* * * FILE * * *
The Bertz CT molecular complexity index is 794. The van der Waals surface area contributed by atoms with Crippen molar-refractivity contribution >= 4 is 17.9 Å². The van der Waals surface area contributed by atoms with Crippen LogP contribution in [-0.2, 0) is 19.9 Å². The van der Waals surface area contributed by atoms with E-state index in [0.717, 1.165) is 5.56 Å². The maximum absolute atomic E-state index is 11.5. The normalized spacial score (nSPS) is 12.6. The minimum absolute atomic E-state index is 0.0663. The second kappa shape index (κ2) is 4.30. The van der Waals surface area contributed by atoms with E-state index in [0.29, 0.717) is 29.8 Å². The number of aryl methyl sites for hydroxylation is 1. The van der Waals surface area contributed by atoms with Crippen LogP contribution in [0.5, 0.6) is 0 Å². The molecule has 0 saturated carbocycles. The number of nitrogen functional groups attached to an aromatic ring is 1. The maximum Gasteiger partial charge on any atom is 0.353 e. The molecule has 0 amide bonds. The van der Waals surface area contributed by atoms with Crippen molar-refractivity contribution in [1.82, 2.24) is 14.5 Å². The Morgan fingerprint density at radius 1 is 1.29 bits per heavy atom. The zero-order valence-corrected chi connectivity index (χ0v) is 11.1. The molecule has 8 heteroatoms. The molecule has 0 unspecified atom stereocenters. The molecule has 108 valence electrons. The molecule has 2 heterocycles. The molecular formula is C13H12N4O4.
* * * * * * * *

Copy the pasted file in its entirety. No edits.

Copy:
The Bertz CT molecular complexity index is 794. The van der Waals surface area contributed by atoms with Crippen molar-refractivity contribution >= 4 is 17.9 Å². The van der Waals surface area contributed by atoms with Crippen LogP contribution in [-0.2, 0) is 19.9 Å². The van der Waals surface area contributed by atoms with E-state index in [0.717, 1.165) is 5.56 Å². The maximum absolute atomic E-state index is 11.5. The normalized spacial score (nSPS) is 12.6. The minimum absolute atomic E-state index is 0.0663. The second kappa shape index (κ2) is 4.30. The van der Waals surface area contributed by atoms with E-state index in [0.29, 0.717) is 29.8 Å². The number of aryl methyl sites for hydroxylation is 1. The van der Waals surface area contributed by atoms with Crippen LogP contribution in [0.5, 0.6) is 0 Å². The molecule has 0 saturated carbocycles. The number of nitrogen functional groups attached to an aromatic ring is 1. The maximum Gasteiger partial charge on any atom is 0.353 e. The molecule has 0 amide bonds. The van der Waals surface area contributed by atoms with Crippen molar-refractivity contribution in [1.82, 2.24) is 14.5 Å². The Morgan fingerprint density at radius 1 is 1.29 bits per heavy atom. The zero-order valence-corrected chi connectivity index (χ0v) is 11.1. The molecule has 8 heteroatoms. The molecule has 0 unspecified atom stereocenters. The molecule has 108 valence electrons. The molecule has 2 heterocycles. The molecular formula is C13H12N4O4.